Leanne Delapp Gets Advanced
Ari Seth Cohen has made a career out of an unusual niche: old ladies – though he would never use a word so crass as “old,” tending instead toward euphemisms such as “silver-haired set.” His blog, Advanced Style, proposes that fashion trends trickle down from older to younger.
“When I moved to New York, I started to walk. Then I began to carry a camera because I kept finding these incredible women, older women, dressed so fabulously, so exuberantly.”
He concluded that “no one really focuses on older people,” in a city where the beauty of youth is the lingua franca. “But the more women I spoke to on the street, the more I became convinced that the young were learning their style from their elders.”
The site is a gallery of what he calls advanced glamour, portraits of senior style-setters often with the 29-year-old Cohen seated beside his subjects.
Cohen follows in the footsteps of legendary New York street style chronicler Bill Cunningham, whose candid and anonymous snaps are gathered in the Times‘ Sunday Styles. The 82-year-old Cunningham is having quite a moment with the release of a documentary about his life’s work. Then there is The Sartorialist, Scott Schuman (featured on Grooming, page 50, in the June issue of Zoomer), and his European girlfriend-counterpart, Garance Doré, whose blogs embrace street snaps of the young and quirkily fashionable. But there is a coldness to the anonymity: many a Cunningham or a Schuman subject either doesn’t know the camera is tracking them or adopts the impassive deadpan that seems to be the chic thing to do.
But Cohen’s portraits have a charm that cracks some new cool code: his subjects are smiling, sometimes showing off, always with a nod and a wink.
“These are vital, artistic people. They grew up in an era of greater elegance and they pay attention to the details, the hats, the capes, the scarves. But the real secret is that they have a freedom to dress just for themselves,” he says. “A freedom from the worry of dressing for other people. We need to learn that from them, to be unselfconscious.”
His regular ladies have become stars. We have Lynn Dell, The Countess of Glamour. Dell has owned a ladies’ dress shop, Off-Broadway Boutique, for 42 years. “I dress for the theatre of life,” she says. Dell has been photographed over the years by Cunningham. But her collaboration with Cohen – he has taken hundreds of snaps of her in her peacock-bright costumes – has brought her to a new generation, and photos of her have appeared in rafts of hip, young magazines. She had her own feature in Time Out New York recently.
“Ari just has this thing for older women. And why not? We get better and better. And grander and grander. Because we are freer and freer.”
Dell never gave her age – 78 – until one of the magazines Cohen sent her picture to refused to run it without the number. “And that has been great, too” she says, “letting go of that worry.”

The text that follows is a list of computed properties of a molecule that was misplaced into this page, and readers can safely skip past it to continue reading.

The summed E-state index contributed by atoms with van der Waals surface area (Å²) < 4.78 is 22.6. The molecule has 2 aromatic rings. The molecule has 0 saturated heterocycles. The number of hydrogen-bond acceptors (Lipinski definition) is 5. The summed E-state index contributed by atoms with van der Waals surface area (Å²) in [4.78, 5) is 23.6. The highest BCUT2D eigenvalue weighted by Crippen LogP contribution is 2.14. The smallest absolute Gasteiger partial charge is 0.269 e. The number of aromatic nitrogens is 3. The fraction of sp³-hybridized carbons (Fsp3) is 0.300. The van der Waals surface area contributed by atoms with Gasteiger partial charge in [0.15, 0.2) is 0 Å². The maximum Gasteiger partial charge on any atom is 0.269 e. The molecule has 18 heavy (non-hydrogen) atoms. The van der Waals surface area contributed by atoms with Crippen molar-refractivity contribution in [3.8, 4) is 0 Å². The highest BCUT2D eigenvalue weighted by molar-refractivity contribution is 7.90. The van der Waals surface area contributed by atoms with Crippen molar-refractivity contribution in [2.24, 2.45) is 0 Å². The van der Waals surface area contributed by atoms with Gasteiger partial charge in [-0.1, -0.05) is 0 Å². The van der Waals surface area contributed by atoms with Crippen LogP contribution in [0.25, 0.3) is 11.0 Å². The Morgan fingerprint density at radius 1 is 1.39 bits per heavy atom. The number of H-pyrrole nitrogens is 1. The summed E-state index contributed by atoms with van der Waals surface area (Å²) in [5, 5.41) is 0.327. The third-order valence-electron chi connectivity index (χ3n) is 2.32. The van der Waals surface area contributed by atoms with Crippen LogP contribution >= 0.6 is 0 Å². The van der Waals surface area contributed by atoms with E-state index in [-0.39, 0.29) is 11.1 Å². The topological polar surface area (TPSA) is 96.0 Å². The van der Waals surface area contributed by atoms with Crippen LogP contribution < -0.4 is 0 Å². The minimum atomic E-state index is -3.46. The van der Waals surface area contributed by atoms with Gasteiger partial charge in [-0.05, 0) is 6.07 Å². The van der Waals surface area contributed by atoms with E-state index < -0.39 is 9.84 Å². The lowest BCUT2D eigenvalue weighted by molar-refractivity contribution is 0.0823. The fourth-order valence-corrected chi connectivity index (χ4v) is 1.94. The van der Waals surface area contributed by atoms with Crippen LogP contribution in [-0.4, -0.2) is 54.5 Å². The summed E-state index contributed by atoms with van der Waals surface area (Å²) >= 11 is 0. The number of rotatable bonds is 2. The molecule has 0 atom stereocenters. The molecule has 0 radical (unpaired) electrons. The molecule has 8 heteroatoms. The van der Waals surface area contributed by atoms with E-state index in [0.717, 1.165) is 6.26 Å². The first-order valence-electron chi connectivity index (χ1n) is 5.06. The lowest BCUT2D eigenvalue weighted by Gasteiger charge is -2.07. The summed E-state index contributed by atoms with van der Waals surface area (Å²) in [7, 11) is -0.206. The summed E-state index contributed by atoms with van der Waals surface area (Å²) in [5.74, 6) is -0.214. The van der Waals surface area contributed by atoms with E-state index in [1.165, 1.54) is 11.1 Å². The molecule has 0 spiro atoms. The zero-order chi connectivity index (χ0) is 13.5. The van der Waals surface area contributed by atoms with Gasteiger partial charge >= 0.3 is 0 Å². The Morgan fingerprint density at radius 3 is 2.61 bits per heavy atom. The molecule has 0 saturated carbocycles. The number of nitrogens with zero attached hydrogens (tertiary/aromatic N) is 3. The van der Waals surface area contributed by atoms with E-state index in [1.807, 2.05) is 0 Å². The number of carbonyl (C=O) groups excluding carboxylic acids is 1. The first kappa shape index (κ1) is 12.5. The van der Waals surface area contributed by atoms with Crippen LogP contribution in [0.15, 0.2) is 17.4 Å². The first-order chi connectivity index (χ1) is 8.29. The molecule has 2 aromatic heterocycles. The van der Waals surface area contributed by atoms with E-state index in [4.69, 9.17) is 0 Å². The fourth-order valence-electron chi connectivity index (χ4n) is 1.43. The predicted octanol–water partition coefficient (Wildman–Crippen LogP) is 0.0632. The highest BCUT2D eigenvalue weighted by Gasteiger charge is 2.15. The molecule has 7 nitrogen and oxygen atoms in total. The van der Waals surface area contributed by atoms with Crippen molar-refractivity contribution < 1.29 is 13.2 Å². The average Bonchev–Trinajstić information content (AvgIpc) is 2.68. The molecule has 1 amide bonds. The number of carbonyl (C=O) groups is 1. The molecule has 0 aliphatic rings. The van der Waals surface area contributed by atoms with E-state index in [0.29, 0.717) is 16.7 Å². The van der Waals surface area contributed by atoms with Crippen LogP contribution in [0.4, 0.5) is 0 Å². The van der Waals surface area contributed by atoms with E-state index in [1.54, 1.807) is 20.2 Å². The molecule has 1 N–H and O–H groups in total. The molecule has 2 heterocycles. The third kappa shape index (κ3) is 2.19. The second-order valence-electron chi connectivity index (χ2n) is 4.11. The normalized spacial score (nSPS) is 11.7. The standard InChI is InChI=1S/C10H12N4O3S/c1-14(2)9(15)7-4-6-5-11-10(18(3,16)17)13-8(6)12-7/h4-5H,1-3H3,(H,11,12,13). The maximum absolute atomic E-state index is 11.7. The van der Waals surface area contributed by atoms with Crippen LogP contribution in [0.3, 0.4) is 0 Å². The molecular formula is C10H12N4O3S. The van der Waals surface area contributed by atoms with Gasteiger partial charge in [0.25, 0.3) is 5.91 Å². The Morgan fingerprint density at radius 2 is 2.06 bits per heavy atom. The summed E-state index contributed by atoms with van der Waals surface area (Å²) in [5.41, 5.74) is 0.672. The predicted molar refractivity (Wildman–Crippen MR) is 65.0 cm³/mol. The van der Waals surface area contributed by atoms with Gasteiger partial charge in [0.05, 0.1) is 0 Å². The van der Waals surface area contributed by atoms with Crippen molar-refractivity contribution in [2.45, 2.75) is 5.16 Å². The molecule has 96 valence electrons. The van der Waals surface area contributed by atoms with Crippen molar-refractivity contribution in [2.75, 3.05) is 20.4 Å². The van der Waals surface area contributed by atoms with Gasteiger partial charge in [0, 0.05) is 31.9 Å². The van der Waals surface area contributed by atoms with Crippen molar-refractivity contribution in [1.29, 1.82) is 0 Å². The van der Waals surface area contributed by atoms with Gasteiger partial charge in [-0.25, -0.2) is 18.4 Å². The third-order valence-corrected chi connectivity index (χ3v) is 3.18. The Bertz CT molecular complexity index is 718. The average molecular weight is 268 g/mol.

Cohen is also a technological enabler: his site has become a home for new bloggers. Self-proclaimed nutritionista Debra Rapoport, 66, writes about her “thrifted and gifted” style. And artist Ilona Royce Smithkin, still in the studio at 91, has found a new medium in the video work she does with Cohen and posts on the site. Smithkin jumps off the screen with the bright red eyelashes she sports daily, made from her own hair.
“Colour is important to me, it is all about the combinations,” she says, likening the process of dressing to painting. “Some colours sing together. You mix others, you get mud. Like some people don’t mix.”
Smithkin has developed quite the following herself: now when Cohen sets out to meet her, he elicits questions from the twittersphere that he can channel to her.
Cohen is a rapturous tweeter, though the concept doesn’t travel without his charming photos: stuff like, “The secret to living well as we age: curiosity!” comes across as a tad twee. But the earnest approach and unique niche (he will occasionally snap a dandy older male, but Cohen’s heart is with the silver foxes) has almost enabled Cohen to quit his day job.
“I moved to New York three years ago and I worked in a bookstore. Actually, truth is I only moved here when my grandmother died. We were very close and I wanted to be near her in Seattle. But it was her wish that I come to New York. She went to Columbia and she talked about the city all the time.”
Even as a lad, Cohen found himself drawn to his subject: “I would doodle fancy old ladies in my school notes,” he says.
Now working on both a book and a documentary, Cohen takes on fewer “regular” fashion gigs, which have included other types of style photography, fashion production and writing. He still walks the streets every day, looking for advanced fabulousness. “I need to keep the feel organic, and you get that approaching people on the street. I go to events, and yes, in this age group I do better on the Upper West and Upper East sides, but I walk the whole city. You never know where you are going to find a treasure.”
Last summer Selfridges commissioned Cohen to take his show on the road, and he did a special exhibit of the advanced style he found on the streets of London.
“That would be my dream, to travel all over, especially the US, revealing unknown style icons.”
Cohen has found quite the renewable resource to follow. For even as the last icons of the elegant eras of dressing dwindle in number, there will always be a new crop of advanced stylers to worship.